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Opioid Alternative Treatments

Millions of Americans suffer from chronic headaches or back pain. Others are recovering from surgery, sports injuries, or accidents. Every year, prescription opioids are used to treat moderate-to-severe pain. Because they have several serious side effects, it is important to learn more about the benefits and risks of opioids. Prescription opioids are powerful, can cause serious side effects, and lead to addiction.


More than 100 million American adults suffer from chronic pain. Chronic pain is pain that doesn’t go away and lasts three months or longer. Common causes include muscle injuries that don’t heal, fibromyalgia, musculoskeletal pain, and shingles.

Examples of chronic pain include:

  • Arthritis in your knees.
  • Surgical pain that isn’t treated properly.
  • Migraine headaches.
  • Back pain.

When pain lasts fewer than three months, it is considered acute pain. It can be pain that starts suddenly in response to an injury like a cut, bruise, burn, a broken bone, or pulled muscle. Acute pain also occurs after surgery. It can be caused by a fever, infection, or labor contractions. Labor pain, postoperative pain, and broken bones are all examples of acute pain, which can be effectively managed for most people with medication, physical therapy, and massage.

Sometimes acute pain can become chronic pain. A sports injury that isn’t diagnosed and treated correctly can lead to long-term damage to joints or muscles. Certain injuries can cause nerve damage. Postoperative pain that isn’t managed appropriately can lead to chronic pain.


Opioids (narcotics) are medications prescribed by physicians to treat persistent, acute, or severe pain. They can be part of effective pain management for people recovering from surgery or experiencing severe pain associated with cancer, serious injuries (such as falls or auto accidents), or from severe, chronic conditions like migraine headaches or fibromyalgia. Opioids can lead to addiction and overdose. They can and should only be used under the careful supervision of a physician.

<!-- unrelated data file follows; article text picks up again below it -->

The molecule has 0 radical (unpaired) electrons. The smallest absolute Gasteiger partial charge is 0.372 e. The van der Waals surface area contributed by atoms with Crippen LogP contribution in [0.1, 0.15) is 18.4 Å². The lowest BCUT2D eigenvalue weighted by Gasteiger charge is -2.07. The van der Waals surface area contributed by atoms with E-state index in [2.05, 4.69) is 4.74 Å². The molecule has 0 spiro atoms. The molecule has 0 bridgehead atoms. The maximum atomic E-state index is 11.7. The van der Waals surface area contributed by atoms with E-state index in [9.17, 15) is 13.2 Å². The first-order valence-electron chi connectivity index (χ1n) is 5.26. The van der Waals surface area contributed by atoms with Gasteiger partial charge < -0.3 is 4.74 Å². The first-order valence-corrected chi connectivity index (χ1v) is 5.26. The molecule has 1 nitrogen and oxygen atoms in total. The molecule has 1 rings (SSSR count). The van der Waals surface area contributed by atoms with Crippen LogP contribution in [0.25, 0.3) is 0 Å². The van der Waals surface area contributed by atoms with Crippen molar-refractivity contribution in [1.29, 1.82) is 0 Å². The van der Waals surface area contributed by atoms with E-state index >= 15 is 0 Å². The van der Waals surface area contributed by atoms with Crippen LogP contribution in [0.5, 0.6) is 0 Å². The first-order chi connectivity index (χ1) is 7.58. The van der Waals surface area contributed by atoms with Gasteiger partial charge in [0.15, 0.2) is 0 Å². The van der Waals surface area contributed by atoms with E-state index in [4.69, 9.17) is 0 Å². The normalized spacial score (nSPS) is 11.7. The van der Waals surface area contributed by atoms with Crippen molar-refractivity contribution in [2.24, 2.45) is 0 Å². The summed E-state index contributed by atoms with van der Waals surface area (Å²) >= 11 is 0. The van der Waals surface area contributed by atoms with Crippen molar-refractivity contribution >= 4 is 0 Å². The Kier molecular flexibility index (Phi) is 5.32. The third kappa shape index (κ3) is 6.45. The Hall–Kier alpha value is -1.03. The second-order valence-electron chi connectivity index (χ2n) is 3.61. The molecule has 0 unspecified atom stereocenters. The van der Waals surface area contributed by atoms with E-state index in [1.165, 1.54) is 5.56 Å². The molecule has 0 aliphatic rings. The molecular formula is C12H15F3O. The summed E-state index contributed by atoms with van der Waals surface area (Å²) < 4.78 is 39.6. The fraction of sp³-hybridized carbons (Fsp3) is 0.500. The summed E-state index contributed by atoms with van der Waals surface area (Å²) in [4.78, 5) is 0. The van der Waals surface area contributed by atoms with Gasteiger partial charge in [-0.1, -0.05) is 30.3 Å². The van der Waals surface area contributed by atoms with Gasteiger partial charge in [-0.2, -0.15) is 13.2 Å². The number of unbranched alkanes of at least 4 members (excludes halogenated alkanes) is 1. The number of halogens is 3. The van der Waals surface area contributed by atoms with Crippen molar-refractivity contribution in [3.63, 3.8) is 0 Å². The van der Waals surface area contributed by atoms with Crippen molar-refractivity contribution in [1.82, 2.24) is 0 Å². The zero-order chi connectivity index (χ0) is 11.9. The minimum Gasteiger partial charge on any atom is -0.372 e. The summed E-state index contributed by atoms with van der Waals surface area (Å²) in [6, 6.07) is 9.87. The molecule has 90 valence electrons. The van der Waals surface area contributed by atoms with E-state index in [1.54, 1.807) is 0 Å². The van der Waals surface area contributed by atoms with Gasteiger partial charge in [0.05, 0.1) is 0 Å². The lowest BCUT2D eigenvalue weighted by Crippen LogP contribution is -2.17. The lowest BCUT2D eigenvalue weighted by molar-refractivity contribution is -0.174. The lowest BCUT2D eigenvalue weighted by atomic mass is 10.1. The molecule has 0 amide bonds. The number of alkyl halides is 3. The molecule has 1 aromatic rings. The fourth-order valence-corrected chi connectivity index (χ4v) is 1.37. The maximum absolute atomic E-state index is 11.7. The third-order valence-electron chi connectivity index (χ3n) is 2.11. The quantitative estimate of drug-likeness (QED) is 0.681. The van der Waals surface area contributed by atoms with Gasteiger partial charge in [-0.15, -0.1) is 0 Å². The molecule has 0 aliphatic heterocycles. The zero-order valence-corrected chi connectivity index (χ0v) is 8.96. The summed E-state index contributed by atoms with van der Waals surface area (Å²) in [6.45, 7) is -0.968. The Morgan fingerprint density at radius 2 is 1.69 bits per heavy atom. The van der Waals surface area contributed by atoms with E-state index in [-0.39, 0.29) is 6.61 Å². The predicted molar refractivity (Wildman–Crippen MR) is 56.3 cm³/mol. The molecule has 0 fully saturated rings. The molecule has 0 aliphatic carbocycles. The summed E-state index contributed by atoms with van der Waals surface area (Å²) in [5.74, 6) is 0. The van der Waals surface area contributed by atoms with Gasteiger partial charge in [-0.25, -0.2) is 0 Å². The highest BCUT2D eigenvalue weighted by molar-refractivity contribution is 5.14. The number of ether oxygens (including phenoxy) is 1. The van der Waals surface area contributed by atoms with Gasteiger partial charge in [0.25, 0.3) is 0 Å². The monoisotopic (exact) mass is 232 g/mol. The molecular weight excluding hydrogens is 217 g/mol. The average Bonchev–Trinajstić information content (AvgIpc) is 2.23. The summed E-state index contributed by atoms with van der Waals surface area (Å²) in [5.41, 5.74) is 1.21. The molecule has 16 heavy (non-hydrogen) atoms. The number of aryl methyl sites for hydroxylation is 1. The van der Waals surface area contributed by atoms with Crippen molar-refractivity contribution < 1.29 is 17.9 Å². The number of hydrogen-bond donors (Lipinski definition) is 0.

Besides addiction, opioids have serious side effects, including some that are life-threatening. Opioid side effects include sleepiness, constipation, nausea, shallow breathing, slowed heart rate, and loss of consciousness.

In Florida, health care practitioners are required to do the following when prescribing, ordering, or administering Schedule II opioid drugs for the treatment of pain:

  1. Inform patients of non-opioid alternatives for the treatment of pain.
  2. Discuss the advantages and disadvantages of the use of non-opioid options, including whether the patients are at high risk of or has a history of controlled substance abuse or misuse and the patient’s personal preferences.
  3. Provide patients with an educational pamphlet about the use of non-opioid alternatives created by the Florida Department of Health.
  4.  Document the non-opioid options considered in the patient’s record.


There are many over-the-counter opioid-alternative medication options, such as Tylenol (acetaminophen) and aspirin, Motrin, and Advil (non-steroidal anti-inflammatory drugs-NSAIDs). Your physician may recommend using Advil/Motrin (ibuprofen) in combination with Tylenol (acetaminophen) depending on the type and cause of your pain. This combination can be as effective as opioids in controlling pain. These medications should only be combined as directed by a physician.

Your physician may also prescribe antidepressants, anti-seizure medications or steroids and suggest a combination of medications to address different aspects of your pain.